By: Liz Murphy

on December 5th, 2017

Print this Page/Save it as a PDF

Are 'Undermining Words' a Crime? (Creator's Block, Ep. 51) Blog Feature Subscribe

By: Liz Murphy

 on December 5th, 2017

Print this Page/Save it as a PDF

"Are 'Undermining Words' a Crime?" (Creator's Block, Ep. 51)

Creator's Block | Leadership | Podcasts & Shows

A couple of years ago, while working at Quintain, a plugin for Gmail called Just Not Sorry started making the rounds.

The stated goal of the app was to help women specifically use fewer "undermining words" in their emails -- like "I think," "just," and "sorry."  So, whenever you type an email, the undermining words would be underlined, as if you misspelled something.

At the time, this seemed very helpful to me, since I tend to apologize, even when I haven’t done anything wrong. Or, sometimes I act as if what I’m asking for is a bother, when all I'm trying to do is get my work done, just like everyone else.

Flash forward to today, and while I still apply some of the principles I learned through the usage of Just Not Sorry, I haven't reinstalled the plugin in my IMPACT email. 

However, I noticed last week that I was getting stuck trying to reword emails to be less apologetic. There was one email in particular, where I felt incredibly awkward. Not because I was being overly-apologetic, but rather everything I tried to say sounded completely unnatural when I tried to avoid undermining myself verbally.

I was frustrated and, ultimately, spent close to 30 minutes tripping over myself not trying to say words that were now considered "bad."

Which got me thinking about this whole debate all over again.

Are these "undermining words" really a bad thing?

Should we be trying to fix them? Is there some truth to women in the workplace feeling like they need to apologize more, or is this a case of women’s behavior coming under undue scrutiny?


Listen to the Episode

MarketHer iTunes Subscribe

What We Talked About

  • What are "undermining words," and why are women the target of this conversation?
  • When does avoiding those types of words go too far?
  • Is the whole debate even productive, or is it another case of society being hyper-critical of female behavior in the workplace?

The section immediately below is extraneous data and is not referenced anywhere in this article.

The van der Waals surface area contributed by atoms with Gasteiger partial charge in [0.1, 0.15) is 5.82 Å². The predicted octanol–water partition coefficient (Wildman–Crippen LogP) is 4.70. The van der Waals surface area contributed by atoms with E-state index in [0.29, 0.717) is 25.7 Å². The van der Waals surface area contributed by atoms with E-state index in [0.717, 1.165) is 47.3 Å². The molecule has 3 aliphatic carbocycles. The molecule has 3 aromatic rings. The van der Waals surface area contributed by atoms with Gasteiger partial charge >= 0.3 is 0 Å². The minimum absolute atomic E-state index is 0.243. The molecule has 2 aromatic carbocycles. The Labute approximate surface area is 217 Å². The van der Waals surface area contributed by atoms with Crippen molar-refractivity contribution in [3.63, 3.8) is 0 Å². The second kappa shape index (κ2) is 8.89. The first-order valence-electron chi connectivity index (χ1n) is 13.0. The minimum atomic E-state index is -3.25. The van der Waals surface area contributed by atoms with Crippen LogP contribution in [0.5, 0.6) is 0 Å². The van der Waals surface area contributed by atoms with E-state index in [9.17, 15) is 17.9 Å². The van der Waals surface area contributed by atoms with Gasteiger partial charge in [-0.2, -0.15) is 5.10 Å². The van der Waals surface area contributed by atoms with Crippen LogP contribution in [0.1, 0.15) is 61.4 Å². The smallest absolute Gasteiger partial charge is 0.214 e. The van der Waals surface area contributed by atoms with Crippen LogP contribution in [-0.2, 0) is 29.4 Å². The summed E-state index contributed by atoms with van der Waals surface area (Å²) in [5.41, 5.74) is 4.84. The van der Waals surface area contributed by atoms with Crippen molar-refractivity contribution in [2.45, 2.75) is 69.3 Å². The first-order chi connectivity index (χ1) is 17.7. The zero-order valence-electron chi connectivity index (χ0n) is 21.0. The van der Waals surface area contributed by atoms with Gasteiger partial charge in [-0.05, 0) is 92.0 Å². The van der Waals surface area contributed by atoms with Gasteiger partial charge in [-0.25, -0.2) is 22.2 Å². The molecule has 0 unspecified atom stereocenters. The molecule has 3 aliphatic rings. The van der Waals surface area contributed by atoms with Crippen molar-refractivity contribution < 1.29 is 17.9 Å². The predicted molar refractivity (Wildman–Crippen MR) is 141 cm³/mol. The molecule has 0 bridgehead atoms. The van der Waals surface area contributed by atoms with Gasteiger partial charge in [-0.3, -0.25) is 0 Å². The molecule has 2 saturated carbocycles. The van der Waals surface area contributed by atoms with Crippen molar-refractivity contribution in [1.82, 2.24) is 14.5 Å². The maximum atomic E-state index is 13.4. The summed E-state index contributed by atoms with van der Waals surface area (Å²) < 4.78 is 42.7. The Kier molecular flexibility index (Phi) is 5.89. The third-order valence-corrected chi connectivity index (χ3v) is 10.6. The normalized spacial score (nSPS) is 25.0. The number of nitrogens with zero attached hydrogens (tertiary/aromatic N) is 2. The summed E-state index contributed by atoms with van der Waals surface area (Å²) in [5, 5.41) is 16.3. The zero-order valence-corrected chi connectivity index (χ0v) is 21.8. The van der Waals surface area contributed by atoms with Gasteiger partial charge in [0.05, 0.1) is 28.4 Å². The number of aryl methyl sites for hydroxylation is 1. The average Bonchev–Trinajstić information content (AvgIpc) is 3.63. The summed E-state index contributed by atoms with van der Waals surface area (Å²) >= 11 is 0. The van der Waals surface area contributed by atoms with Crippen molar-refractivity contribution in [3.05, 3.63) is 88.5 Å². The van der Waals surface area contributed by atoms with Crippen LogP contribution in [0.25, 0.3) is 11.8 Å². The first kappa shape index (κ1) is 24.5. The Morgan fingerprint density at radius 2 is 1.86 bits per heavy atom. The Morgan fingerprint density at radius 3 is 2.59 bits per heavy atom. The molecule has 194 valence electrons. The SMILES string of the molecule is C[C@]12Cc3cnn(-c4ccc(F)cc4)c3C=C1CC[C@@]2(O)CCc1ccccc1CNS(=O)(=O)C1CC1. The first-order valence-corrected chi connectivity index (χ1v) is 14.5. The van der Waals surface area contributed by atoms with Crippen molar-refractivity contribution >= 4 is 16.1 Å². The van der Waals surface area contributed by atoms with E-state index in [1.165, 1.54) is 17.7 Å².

• Are these words and phrases simply a sign of compassion or contextual awareness?
  • What does this discussion say about male and female expectations in leadership and power dynamics?

Resources We Discussed

We Want to Hear from You!

First, subscribe to Creator's Block on Apple Podcasts. Second, have a question or an idea for a future episode of the podcast? Let us know! 

Or, you can leave us a comment below! Until next week...

Discover the 7 marketing apps that'll change your marketing strategy and make all the difference in this free guide.

Get it Now
7 Apps Every Marketing Strategy Needs

About Liz Murphy

As IMPACT's content strategist, Liz does more than wrangle commas. With more than 10 years of editorial and inbound marketing experience, she's obsessed with innovating new ways of creating amazing content that's absurdly useful and effective. (She also works with in-house contributors and clients as an editor, strategist, interviewer, coach, and sometimes therapist.) No matter which hat she's wearing, her goal is simple -- to empower organizations and thought leaders to differentiate themselves and drive measurable results through game-changing content. Throughout her career, Liz has worked with organizations across a wide range of industries -- from cyber security and health care, to government sales and insurance. Liz lives in Annapolis, Maryland, with her husband and two dogs. She loves public radio and is also a freelance beer writer and an enthusiastic camper. Finally, she has very aggressive feelings about pineapple on pizza. (It's best not to engage her on that topic.)

  • Connect with Liz Murphy